:: Essays archive ( 2000-2005, click for articles pre-2006)

Neoliberal cyborg Science: World of Warcraft as gamic vehicle published 26/03/2015

Chun articulates the construction of the individual by software by noting that: “[c]omputer programs shamelessly use shifters, pronouns like ‘my’ and ‘you’, that address you, and everyone else, as a subject.” WoW stages neoliberalism’s fetishisation of the individual while disguising the paradox engendered by the conferral of radical agency onto every individual. The player feels empowered while unbeknownst to them, their agency is in fact an illusion.

Rafael Lubner on how World of Warcraft functions as an atopic form of neoliberal ideology.

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There Is No Cure For This: A Reading of Geoffrey G. O’Brien’s “In The Idle Style” published 17/03/2015

Geoffrey G. O'Brien

After several failed attempts at memorizing “In The Idle Style,” I became less interested in committing it to memory than exploring the idea that there was something in the deeper fibers of O’Brien’s poem that resisted my initial attempts at memorization — and that such resistance was a signal to its meaning and value.

Gary Sloboda on Geoffrey G. O’Brien’s poem “In The Idle Style”.

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flatness/interruption published 11/03/2015


She finds the potatoes she put on the stove earlier boiled over. Jeanne is upset, and starts to walk through the flat in panic – the pan of potatoes in her hands. Finally she tosses them into the trash.

Katharina Ludwig on Chantal Akerman‘s Jeanne Dielman.

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On Vincent Harding, Benjamin Netanyahu and Selma published 08/03/2015


That a police officer can draw a gun on an unarmed young man and shoot him many times, killing him, and be “protected” by current “legal practice” – the cop who drew his gun on Taj Blow, a student on the Yale campus, is similarly and bizarrely “protected” – is a great scandal of modern America. If this is a free regime, what is a police state?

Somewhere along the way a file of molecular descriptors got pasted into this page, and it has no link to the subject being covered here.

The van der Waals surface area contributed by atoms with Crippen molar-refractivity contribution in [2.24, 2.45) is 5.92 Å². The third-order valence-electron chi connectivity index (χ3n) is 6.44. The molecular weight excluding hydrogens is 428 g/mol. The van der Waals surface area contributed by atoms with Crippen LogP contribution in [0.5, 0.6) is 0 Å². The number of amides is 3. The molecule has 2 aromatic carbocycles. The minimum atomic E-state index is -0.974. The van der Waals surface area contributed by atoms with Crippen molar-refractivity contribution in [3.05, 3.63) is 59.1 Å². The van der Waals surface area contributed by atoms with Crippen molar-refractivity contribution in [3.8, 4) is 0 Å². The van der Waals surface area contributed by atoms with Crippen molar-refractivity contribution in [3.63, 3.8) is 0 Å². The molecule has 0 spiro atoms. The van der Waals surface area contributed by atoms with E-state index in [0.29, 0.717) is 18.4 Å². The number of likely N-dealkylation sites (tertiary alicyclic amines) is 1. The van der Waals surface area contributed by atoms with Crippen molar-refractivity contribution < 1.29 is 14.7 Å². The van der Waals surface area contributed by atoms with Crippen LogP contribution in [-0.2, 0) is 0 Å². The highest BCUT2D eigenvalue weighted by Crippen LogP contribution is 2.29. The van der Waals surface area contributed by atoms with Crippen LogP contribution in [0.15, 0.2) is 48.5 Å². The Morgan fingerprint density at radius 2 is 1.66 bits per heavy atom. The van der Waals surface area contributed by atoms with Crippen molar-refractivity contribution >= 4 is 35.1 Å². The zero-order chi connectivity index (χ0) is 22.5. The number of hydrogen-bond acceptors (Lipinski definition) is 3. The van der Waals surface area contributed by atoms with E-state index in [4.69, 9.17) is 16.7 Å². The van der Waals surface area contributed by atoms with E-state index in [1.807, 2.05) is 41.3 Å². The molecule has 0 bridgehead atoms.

Gil Caldwell on civil rights in the US.

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The social contract theory according to Socrates published 07/03/2015


There are two courses of actions: persuade or obey, according to the laws of the city. If you are in disagreement with an order, you are actually obligated to persuade. You must persuade the authority that issued that unjust order to change their minds, but if you fail, you must obey. This is the core formula to sustain the system. The integrity of the system depends on the endurance of this procedure. Of course, there are circumstances that are unpleasant to us, and we would wish it otherwise, but we cannot overrule the system at our leisure. That conclusion is the result of the debate with Crito about the value of expert opinion of the few over the opinion of the majority.

Shahram Arshadnejad on Socrates and the Social Contract.

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Sounding out the Idols: Images, Ideology & ISIS published


The video explains their ruinous behavior as the fulfillment of religious duty: “The Prophet Muhammed commanded us to shatter and destroy statues.” The irony here is perspicuous: threatened by the potency of the image, these militants undertake drastic measures to destroy it, yet in so doing engrave an immeasurably more powerful image before the entire world by uploading their video. This perplexity runs deeper than this incident and gestures towards a paradox at the origin of the aniconic and philosophical traditions.